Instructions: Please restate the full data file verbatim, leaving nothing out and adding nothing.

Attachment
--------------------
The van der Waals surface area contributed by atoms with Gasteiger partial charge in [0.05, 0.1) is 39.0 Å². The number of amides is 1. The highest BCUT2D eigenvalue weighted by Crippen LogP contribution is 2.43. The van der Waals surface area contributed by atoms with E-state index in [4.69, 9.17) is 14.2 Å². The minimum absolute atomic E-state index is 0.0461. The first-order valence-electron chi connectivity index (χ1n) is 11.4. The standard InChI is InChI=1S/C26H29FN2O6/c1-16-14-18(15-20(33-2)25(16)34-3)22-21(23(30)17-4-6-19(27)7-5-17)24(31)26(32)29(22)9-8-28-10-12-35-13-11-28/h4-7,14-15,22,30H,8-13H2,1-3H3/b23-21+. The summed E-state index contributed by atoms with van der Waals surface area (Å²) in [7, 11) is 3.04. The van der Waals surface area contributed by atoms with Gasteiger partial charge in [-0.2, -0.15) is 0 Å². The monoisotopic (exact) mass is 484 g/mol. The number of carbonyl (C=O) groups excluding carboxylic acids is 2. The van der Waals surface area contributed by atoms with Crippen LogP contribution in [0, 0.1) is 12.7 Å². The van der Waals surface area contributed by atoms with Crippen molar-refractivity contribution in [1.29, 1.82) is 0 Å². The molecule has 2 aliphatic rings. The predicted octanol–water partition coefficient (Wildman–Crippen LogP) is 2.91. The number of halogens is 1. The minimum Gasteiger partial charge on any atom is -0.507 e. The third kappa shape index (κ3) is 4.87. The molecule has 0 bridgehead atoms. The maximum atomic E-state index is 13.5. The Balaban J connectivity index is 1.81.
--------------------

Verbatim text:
The van der Waals surface area contributed by atoms with Gasteiger partial charge in [0.05, 0.1) is 39.0 Å². The number of amides is 1. The highest BCUT2D eigenvalue weighted by Crippen LogP contribution is 2.43. The van der Waals surface area contributed by atoms with E-state index in [4.69, 9.17) is 14.2 Å². The minimum absolute atomic E-state index is 0.0461. The first-order valence-electron chi connectivity index (χ1n) is 11.4. The standard InChI is InChI=1S/C26H29FN2O6/c1-16-14-18(15-20(33-2)25(16)34-3)22-21(23(30)17-4-6-19(27)7-5-17)24(31)26(32)29(22)9-8-28-10-12-35-13-11-28/h4-7,14-15,22,30H,8-13H2,1-3H3/b23-21+. The summed E-state index contributed by atoms with van der Waals surface area (Å²) in [7, 11) is 3.04. The van der Waals surface area contributed by atoms with Gasteiger partial charge in [-0.2, -0.15) is 0 Å². The monoisotopic (exact) mass is 484 g/mol. The number of carbonyl (C=O) groups excluding carboxylic acids is 2. The van der Waals surface area contributed by atoms with Crippen LogP contribution in [0, 0.1) is 12.7 Å². The van der Waals surface area contributed by atoms with Crippen molar-refractivity contribution in [1.29, 1.82) is 0 Å². The molecule has 2 aliphatic rings. The predicted octanol–water partition coefficient (Wildman–Crippen LogP) is 2.91. The number of halogens is 1. The minimum Gasteiger partial charge on any atom is -0.507 e. The third kappa shape index (κ3) is 4.87. The molecule has 0 bridgehead atoms. The maximum atomic E-state index is 13.5. The Balaban J connectivity index is 1.81.